The Shutdown 40: No. 40 - Rodney Hudson, OG, Florida State

With the 2010 NFL season in the books, it's time to turn our eyes to the NFL draft, and the pre-draft evaluation process. Before the 2011 scouting combine begins on Feb. 24, we'll be taking a closer look at the 40 draft-eligible players who may be the biggest difference-makers when all is said and done. We begin our series with Florida State guard Rodney Hudson.

Pros: Unless he starts sucking back the protein drinks, Hudson will weigh in at the scouting combine at around 290 pounds, which is very light for any guard in a blocking scheme that isn't traditional zone. But Hudson plays with an impact about 30 pounds heavier than his listed weight, because he lines up very low in his stance and absolutely explodes into the defender's pads. Major nasty streak off the snap; he's very happy to bull defenders back, and he did it often enough at the Senior Bowl to eradicate any questions about his ability to be physical at the next level. Gets a decent side-to-side push and is able to redirect opponents.

Hudson doesn't quit on a play -- he'll cut-block, hit the ground, get back up, and try to block 10 yards downfield. Good technician in short spaces and has the ability to play in any pulling/trapping scheme and chips off to the second level quickly. Fluid dropback in pass protection, and once he's got both hands on a defender as he's backing up, the show is over. Actually, his agility in pass pro is among his greatest attributes -- Hudson fans out to the side like an above-average tackle. Tremendous upper-body strength. Excellent awareness of what's going on around him -- will shift a block inside or outside to redirect around an outside run play. Works well in tandem with tackles -- looked great with Mississippi State's Derek Sherrod in the Senior Bowl.

Cons: Hudson's relatively light weight is a specific concern more because of where's it's distributed -- he doesn't have a wide base (i.e., big butt) -- he's a bit more angular and lean as you might expect a center to be. He's as agile downfield as you'd think for his size, but he's not always on the bull's-eye downfield; he'll occasionally lunge and lurch and miss blocks. In fact, his tendency to drop blocks downfield seems to be a major technical issue -- he's really not dynamic at the second level. He's a much better side-to-side than up-and-down blocker in space. This affects his ability to block consistently on screens and second-level zone slides.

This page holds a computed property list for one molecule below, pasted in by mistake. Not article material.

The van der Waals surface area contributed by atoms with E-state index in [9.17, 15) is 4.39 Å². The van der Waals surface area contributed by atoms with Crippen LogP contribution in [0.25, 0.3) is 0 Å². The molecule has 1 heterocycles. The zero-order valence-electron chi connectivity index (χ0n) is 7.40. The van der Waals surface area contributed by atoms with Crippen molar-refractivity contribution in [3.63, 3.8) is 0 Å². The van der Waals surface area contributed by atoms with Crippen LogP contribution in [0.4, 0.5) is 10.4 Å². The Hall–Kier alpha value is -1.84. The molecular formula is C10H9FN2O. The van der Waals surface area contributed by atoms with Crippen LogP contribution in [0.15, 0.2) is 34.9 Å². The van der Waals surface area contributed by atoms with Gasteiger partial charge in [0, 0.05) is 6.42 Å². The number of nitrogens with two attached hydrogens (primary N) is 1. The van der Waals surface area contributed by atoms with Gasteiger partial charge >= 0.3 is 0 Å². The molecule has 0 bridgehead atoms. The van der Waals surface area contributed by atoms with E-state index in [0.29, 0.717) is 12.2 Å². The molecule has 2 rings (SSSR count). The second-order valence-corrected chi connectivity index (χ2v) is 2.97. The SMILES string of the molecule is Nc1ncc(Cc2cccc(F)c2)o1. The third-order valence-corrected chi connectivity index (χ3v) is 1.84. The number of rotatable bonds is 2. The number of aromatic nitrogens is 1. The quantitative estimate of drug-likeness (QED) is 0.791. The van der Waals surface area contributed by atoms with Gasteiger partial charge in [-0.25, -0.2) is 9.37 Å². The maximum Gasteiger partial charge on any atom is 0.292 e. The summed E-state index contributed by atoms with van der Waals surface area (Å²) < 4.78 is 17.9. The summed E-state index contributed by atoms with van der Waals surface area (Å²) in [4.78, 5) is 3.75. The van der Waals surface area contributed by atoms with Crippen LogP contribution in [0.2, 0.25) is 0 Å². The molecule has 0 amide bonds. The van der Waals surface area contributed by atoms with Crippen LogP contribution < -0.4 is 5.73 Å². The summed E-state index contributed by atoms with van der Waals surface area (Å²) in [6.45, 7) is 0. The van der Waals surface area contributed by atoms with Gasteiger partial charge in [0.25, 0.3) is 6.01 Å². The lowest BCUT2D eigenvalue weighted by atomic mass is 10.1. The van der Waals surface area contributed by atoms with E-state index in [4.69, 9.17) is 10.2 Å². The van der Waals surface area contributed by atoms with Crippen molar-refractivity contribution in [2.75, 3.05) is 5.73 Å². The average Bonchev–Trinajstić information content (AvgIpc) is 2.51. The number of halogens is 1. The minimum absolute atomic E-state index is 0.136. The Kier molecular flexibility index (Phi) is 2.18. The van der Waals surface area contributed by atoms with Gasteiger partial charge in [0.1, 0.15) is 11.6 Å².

Conclusion: While Hudson has a lot going for him from a pure physical perspective, and he helped himself with an outstanding week at the Senior Bowl, he may be better off kicking inside to center at the next level unless he can get with a zone team that has the kind of line coach willing and able to work out the kinks. Right now, he's a bit of an undefined hybrid -- great strength in certain areas, but not the brute force required of an elite NFL guard. Good interior agility, but all over the place at the second level.

The team willing to do a bit of construction work will be rewarded with a player who started 47 games at a major college, won the Jacobs Blocking Trophy (best lineman in the ACC) in 2009 and 2010, and drew just two penalties in his collegiate career. The question is how -- and where -- he takes his skill set to the NFL. The smart play would seem to be to move him inside instead of toying with his weight at the guard position.

NFL Comparison: Max Unger(notes), Seattle Seahawks.

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